The Role of MINK1 in Congenital Heart Disease: Regulation of Spemann Organizer Cell Fate and Multiciliated Cell Specification
Date of Award
Doctor of Philosophy (PhD)
Congenital Heart Disease (CHD) is the most common birth defect and leading cause of infant mortality, yet molecular mechanisms explaining CHD remain mostly unknown. Sequencing studies are identifying CHD candidate genes at a brisk rate including MINK1, a serine/threonine kinase. However, a plausible molecular mechanism connecting CHD and MINK1 is unknown. Here, we reveal that mink1 is required for proper heart development due to its role in left-right patterning. Mink1 regulates canonical Wnt signaling to define the cell fates of the Spemann organizer and the Left-Right Organizer, a ciliated structure that breaks bilateral symmetry in the vertebrate embryo. To identify Mink1 targets, we applied an unbiased proteomics approach and identified the high mobility group architectural transcription factor, Hmga2. We report that Hmga2 is necessary and sufficient for specifying Spemann’s Organizer. Indeed, we demonstrate that Hmga2 can induce Spemann Organizer cell fates even when Beta-catenin, a critical effector of the Wnt signaling pathway, is depleted. Finally, we describe a role for mink1 in specification of the Xenopus embryonic multiciliated epithelium, potentially indicating a risk for mucociliary clearance defects in CHD patients with MINK1 variants. In summary, we discover a transcription factor, Hmga2, downstream of Mink1 and Beta-catenin that is critical for the specification of Spemann’s Organizer, as well as the LRO defining a plausible mechanism for CHD. We also unearth an important potential avenue for postoperative treatment of CHD patients.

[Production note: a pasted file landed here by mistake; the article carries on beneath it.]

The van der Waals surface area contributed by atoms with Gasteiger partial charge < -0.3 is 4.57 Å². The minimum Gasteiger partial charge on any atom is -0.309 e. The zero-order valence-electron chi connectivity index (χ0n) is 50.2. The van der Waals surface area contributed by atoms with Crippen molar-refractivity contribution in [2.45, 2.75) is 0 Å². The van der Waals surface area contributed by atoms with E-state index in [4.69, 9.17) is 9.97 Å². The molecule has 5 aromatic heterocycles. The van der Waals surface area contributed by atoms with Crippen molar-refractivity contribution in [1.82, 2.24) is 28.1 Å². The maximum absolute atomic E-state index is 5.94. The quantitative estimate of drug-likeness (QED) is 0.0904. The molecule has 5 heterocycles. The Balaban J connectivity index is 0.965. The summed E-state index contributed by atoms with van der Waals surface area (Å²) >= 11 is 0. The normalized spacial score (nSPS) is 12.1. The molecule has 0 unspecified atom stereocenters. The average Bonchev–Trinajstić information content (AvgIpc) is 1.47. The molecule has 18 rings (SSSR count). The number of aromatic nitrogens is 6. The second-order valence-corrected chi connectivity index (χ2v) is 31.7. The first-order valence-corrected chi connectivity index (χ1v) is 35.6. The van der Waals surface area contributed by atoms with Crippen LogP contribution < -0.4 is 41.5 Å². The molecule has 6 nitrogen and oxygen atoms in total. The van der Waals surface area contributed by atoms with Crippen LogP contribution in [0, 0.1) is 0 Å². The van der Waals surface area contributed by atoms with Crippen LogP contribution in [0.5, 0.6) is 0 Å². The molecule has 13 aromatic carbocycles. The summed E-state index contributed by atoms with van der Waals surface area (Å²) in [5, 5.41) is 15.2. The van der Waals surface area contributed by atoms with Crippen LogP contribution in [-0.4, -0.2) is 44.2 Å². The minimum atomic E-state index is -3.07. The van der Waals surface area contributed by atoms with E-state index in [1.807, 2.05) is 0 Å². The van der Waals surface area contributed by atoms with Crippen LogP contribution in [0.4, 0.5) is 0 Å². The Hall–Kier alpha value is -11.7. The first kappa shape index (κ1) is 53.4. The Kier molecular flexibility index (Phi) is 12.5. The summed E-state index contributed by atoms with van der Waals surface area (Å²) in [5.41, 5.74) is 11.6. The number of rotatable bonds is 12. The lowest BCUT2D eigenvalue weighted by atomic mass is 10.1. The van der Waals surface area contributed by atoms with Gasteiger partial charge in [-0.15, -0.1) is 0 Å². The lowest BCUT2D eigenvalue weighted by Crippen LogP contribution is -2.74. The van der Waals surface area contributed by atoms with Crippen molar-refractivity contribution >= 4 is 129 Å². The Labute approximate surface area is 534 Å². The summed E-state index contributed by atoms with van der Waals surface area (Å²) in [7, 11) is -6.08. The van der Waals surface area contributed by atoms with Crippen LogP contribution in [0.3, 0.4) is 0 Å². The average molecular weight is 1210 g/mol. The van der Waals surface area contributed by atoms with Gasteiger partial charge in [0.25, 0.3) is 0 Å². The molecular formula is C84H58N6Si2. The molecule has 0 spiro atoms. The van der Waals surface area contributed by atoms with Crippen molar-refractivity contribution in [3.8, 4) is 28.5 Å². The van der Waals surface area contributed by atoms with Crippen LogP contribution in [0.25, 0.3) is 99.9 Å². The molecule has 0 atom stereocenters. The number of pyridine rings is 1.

Colleluori, Vaughn, "The Role of MINK1 in Congenital Heart Disease: Regulation of Spemann Organizer Cell Fate and Multiciliated Cell Specification" (2022). Yale Graduate School of Arts and Sciences Dissertations. 574.